On 23 August he was acquitted of the libel case, after he had already served his three-month sentence. During the hearing he told the court he had been subjected to ill-treatment and described his poor prison conditions. He also told the court that following a phone call from his wife, in which he had told her of the bad prison conditions, he was put in a smaller, dark cell in solitary confinement for one day. An Amnesty International trial observer, who attended his hearing on 10 September, said that Nabeel Rajab had also told the court on that day about his ill-treatment. Nabeel Rajab described that after his three-year sentence he was placed alone in a very small and dark room for a full day, where there was a dead animal. He later said that he was almost naked, with only a small piece of cloth covering his genitals. For further information see: Bahrain: “Freedom has a price”: Two years after Bahrain’s uprising (Index: MDE 11/005/2013, http://amnesty.org/en/library/info/MDE11/005/2013/en).
The Bahrain Independent Commission of Inquiry (BICI), appointed by Royal Order on 29 June 2011, was charged with investigating and reporting on human rights violations committed in connection with the 2011 protests. At the launch of the BICI report in November 2011, the government publicly committed itself to implementing the recommendations set out in the report. The report recounted the government’s response to the mass protests and documented wide-ranging human rights abuses. Among its key recommendations, the report called on the government to bring to account those responsible for human rights violations, including torture and excessive use of force, and carry out independent investigations into allegations of torture.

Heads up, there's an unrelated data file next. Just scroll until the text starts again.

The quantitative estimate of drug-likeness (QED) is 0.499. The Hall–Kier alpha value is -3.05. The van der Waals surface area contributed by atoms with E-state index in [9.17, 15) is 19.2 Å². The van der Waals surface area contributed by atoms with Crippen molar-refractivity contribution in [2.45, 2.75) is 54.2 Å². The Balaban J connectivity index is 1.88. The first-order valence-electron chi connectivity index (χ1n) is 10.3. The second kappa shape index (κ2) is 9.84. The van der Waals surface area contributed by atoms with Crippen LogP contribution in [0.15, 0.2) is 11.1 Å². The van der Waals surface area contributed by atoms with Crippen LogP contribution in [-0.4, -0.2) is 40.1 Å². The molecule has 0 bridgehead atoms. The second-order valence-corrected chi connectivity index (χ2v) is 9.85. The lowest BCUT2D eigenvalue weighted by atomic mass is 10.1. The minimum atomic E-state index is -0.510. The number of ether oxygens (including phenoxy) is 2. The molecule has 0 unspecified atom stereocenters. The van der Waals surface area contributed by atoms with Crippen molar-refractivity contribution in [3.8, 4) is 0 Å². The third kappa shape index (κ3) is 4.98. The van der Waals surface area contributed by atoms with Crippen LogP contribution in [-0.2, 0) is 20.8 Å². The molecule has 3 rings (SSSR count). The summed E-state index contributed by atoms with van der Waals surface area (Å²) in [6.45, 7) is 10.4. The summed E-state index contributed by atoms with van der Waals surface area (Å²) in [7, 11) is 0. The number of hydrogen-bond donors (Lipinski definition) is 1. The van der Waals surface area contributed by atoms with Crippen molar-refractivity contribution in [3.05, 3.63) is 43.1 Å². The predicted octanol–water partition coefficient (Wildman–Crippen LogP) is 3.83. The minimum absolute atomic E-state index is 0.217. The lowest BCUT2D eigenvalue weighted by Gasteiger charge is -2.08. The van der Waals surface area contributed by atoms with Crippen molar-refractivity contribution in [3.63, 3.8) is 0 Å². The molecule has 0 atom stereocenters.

However, many of the government’s pledges remain unfulfilled. The establishment of BICI and its report was considered to be a groundbreaking initiative, but, more than a year on, the promise of meaningful reform has been betrayed by the government’s unwillingness to implement key recommendations around accountability; this includes its failure to carry out independent, effective and transparent investigations into allegations of torture and other ill-treatment and excessive use of force, and to prosecute all those who gave the orders to commit human rights abuses. For further information see: Bahrain: Reform shelved, repression unleashed (Index: MDE 11/062/2012, http://amnesty.org/en/library/info/MDE11/062/2012/en).
In 2012, the Bahraini government accepted numerous recommendations made by the Universal Periodic Review, a process by which a country’s human rights record is reviewed by fellow UN member states. Among them were recommendations calling on the government to abandon restrictions on human rights defenders and to release people detained solely for exercising their rights to freedom of expression and assembly. Since then, however, human rights defenders and other activists in Bahrain have continued to be harassed, arrested and even imprisoned for their human rights activities. In recent months, not only have prisoners of conscience not been released, but more people have been jailed simply for expressing their views, whether via Twitter or on peaceful marches.
Name: Nabeel Rajab
Gender m/f: m
Further information on UA: 128/12 Index: MDE 11/012/2013 Issue Date: 23 April 2013